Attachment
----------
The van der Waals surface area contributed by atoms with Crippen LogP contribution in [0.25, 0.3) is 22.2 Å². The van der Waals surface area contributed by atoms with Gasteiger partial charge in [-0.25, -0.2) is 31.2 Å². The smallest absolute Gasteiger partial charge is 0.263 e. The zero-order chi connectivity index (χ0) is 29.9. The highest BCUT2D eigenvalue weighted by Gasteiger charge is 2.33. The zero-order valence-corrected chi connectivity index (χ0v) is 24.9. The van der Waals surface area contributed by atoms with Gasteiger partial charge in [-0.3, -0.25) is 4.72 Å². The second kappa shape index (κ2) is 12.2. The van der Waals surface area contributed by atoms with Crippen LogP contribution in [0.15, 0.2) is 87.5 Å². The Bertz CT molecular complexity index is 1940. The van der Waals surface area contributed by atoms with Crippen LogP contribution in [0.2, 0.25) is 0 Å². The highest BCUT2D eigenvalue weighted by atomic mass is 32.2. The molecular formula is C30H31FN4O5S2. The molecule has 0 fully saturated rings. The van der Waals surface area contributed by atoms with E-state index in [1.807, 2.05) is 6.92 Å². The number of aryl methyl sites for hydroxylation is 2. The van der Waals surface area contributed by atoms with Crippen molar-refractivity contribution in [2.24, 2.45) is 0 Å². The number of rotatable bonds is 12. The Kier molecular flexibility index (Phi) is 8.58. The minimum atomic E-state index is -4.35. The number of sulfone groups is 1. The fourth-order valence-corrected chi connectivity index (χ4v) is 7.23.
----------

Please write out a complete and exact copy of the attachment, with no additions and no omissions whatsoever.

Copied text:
The van der Waals surface area contributed by atoms with Crippen LogP contribution in [0.25, 0.3) is 22.2 Å². The van der Waals surface area contributed by atoms with Gasteiger partial charge in [-0.25, -0.2) is 31.2 Å². The smallest absolute Gasteiger partial charge is 0.263 e. The zero-order chi connectivity index (χ0) is 29.9. The highest BCUT2D eigenvalue weighted by Gasteiger charge is 2.33. The zero-order valence-corrected chi connectivity index (χ0v) is 24.9. The van der Waals surface area contributed by atoms with Gasteiger partial charge in [-0.3, -0.25) is 4.72 Å². The second kappa shape index (κ2) is 12.2. The van der Waals surface area contributed by atoms with Crippen LogP contribution in [0.15, 0.2) is 87.5 Å². The Bertz CT molecular complexity index is 1940. The van der Waals surface area contributed by atoms with Crippen LogP contribution in [0.2, 0.25) is 0 Å². The highest BCUT2D eigenvalue weighted by atomic mass is 32.2. The molecular formula is C30H31FN4O5S2. The molecule has 0 fully saturated rings. The van der Waals surface area contributed by atoms with E-state index in [1.807, 2.05) is 6.92 Å². The number of aryl methyl sites for hydroxylation is 2. The van der Waals surface area contributed by atoms with Crippen molar-refractivity contribution in [2.24, 2.45) is 0 Å². The number of rotatable bonds is 12. The Kier molecular flexibility index (Phi) is 8.58. The minimum atomic E-state index is -4.35. The number of sulfone groups is 1. The fourth-order valence-corrected chi connectivity index (χ4v) is 7.23.